1.The hitters are ahead of the pitchers. You use this one after your staff gets pounded for fourteen runs early in the spring. After all, maybe the hitters are ahead of the pitchers at this point. Who’s to say which group develops faster?

2.The pitchers are ahead of the hitters. The opposite of number 1, so it should be used when you get shut out by three rookie pitchers nobody’s ever heard of.

Earl Weaver, The Clichés of Spring (from Weaver on Strategy)

The late Earl Weaver put a box in the first chapter of his classic book dedicated to answers he used to give every spring to “all those sportswriters with nothing much to write about” who every year “asked the same questions”. He alternated between the above depending on whether a loss occurred because his Orioles could not score any runs or allowed too many of them.

“Who’s to say which group develops faster?”

Well, let me try.

Month or temperature?
I hinted at hitters coming out of the gate faster in my article on factors affecting run scoring. It was nearly an afterthought, as I had noticed that run scoring has followed a predictable pattern throughout the years, with the hottest months generating more runs, except for the cold month of April, which produced scoring very similar to August.

In that article I did not try to model time of the year and temperature simultaneously, but I’ll try here. As a first step, I ran a very simple regression model, featuring the month and the temperature as the only predictors and the runs scored as the variable to be predicted. Temperature was taken from Retrosheet files, and I did not go back further than 1991, as before that year a very high number of missing values would have made the analysis troublesome.

The results I obtained indicate a rise of 0.04 runs scored per game (both teams combined) for every one-degree increase in temperature, and a seasonal trend as depicted by the chart below.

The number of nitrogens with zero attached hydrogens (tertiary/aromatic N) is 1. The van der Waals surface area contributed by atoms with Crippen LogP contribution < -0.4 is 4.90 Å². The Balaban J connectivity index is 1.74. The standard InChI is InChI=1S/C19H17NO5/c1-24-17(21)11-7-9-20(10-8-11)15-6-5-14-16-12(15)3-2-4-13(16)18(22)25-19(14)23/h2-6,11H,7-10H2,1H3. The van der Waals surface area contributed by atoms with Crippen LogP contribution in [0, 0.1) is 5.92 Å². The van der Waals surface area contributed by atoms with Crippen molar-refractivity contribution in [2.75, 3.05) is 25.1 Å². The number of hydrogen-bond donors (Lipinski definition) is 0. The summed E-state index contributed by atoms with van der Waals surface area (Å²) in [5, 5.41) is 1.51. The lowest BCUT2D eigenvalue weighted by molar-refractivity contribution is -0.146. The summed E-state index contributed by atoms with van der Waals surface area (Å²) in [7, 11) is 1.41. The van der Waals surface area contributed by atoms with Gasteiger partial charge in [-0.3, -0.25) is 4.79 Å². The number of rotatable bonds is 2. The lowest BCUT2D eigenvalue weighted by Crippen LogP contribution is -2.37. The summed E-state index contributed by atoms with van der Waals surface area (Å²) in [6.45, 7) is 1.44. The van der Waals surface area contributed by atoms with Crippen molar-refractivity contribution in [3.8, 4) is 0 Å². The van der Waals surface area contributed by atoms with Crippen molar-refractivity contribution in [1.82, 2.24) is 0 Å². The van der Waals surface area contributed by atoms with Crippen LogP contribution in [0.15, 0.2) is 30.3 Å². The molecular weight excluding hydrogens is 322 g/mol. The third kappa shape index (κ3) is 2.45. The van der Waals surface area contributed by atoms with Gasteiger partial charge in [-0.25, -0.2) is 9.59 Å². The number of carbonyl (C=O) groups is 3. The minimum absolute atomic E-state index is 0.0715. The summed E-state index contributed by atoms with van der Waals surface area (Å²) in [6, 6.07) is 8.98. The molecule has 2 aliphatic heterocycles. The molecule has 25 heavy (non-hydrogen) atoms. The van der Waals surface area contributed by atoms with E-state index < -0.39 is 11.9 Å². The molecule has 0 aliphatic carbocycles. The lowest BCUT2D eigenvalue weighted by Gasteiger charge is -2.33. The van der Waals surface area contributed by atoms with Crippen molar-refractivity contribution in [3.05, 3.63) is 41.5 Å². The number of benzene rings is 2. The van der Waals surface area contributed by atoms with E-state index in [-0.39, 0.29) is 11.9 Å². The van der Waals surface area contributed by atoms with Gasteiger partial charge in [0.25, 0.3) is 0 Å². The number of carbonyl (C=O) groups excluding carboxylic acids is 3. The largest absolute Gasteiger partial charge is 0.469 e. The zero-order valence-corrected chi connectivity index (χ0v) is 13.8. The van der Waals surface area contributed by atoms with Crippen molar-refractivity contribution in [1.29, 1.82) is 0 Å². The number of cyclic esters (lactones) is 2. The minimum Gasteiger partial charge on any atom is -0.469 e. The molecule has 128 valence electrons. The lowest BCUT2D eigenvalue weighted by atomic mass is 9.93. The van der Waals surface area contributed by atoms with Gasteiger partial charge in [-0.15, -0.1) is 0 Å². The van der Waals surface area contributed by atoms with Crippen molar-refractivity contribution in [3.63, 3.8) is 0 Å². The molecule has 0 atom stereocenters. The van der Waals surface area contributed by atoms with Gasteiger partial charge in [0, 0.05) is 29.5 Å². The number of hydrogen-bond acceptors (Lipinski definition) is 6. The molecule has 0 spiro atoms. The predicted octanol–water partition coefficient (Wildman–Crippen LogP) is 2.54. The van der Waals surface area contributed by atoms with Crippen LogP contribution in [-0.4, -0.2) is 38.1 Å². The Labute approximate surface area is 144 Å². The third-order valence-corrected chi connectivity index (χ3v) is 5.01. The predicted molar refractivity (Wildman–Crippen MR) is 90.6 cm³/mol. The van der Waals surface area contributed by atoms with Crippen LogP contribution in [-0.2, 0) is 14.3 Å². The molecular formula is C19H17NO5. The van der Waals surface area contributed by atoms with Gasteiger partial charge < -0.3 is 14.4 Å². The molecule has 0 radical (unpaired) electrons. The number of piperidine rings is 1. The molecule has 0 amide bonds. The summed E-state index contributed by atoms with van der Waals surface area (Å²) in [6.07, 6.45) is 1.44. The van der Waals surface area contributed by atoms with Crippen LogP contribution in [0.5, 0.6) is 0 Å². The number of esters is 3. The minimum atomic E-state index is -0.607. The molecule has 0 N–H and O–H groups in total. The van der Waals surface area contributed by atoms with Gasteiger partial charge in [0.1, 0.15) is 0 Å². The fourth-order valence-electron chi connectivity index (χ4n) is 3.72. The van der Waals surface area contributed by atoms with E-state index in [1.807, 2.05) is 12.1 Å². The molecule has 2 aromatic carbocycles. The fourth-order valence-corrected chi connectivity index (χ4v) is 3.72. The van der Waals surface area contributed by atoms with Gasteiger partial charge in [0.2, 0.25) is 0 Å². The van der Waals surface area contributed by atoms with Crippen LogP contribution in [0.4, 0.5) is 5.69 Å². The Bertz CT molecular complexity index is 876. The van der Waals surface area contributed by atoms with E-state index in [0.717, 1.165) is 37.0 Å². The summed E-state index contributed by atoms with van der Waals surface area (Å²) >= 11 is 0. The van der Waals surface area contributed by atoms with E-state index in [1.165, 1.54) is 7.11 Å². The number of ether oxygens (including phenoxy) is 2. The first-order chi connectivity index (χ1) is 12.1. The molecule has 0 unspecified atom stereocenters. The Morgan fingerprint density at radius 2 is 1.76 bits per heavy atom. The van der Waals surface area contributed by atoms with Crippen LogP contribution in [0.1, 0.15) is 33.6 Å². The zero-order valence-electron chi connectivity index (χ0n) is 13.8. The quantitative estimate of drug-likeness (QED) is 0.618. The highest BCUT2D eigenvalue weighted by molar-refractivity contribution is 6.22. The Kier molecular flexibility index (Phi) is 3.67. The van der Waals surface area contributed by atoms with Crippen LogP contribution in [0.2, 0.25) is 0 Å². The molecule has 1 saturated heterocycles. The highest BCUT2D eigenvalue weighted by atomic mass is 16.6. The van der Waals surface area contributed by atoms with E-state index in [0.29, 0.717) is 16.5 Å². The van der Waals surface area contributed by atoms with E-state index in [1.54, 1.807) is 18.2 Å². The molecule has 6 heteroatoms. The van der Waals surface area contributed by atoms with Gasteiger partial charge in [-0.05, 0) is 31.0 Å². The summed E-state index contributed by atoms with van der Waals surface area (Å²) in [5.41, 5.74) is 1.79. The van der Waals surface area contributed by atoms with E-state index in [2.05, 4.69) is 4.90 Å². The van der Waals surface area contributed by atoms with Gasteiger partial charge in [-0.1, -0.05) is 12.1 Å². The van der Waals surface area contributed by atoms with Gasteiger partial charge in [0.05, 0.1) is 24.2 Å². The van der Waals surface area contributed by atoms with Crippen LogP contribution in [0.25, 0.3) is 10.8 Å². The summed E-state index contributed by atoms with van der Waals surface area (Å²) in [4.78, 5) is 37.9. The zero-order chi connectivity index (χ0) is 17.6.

It seems that, after you remove the effect of the temperature, July and August are actually run-suppressing months. With the goal of this article in mind, it would seem that pitchers start slow and that it takes a couple of months before they catch up to the hitters.

A (nearly) experimental setting
Temperature was treated as a linear effect in the previous model. In other words, I assumed that every one-degree increase has the same effect on run scoring, whether it brought the temperature from 32 to 33 degrees or from 110 to 111. That assumption might not be true in the real world.

However, the whole purpose of multivariate models is to measure the net effect of one variable after considering the other variables in the model. In an experimental setting one could keep the temperature constant for the whole year and look at the run-scoring trend. But that’s only feasible in physics labs, not in ballparks.


We actually have a few nearly experimental settings, where the temperature has been held more or less constant through the season (and the years). That’s in the domed stadiums without adjustable roofs, which are now represented exclusively by Tropicana Field.

Here is the seasonal run-scoring trend for teams playing either at home or on the road at domed stadiums, excluding the few games played at Tokyo Dome. For this analysis, I examined scoring as a function of games played rather than month. The set of charts below didn’t undergo any statistical trick, except counting.

Okay, I lied. There is actually some smoothing, and there are error bars.

The throughout-the-year drop in run scoring is not ubiquitous (see the Astros,) but run prevention has started out slow for the Twins, the Expos, the Rays and all their opponents—and you can make a case for the Astros’ and the Mariners’ opponents as well.

Back to complex
The previous section featured simpler calculations, but that came at the cost of visualizing just a few teams and for a limited time (when they called a closed stadium home).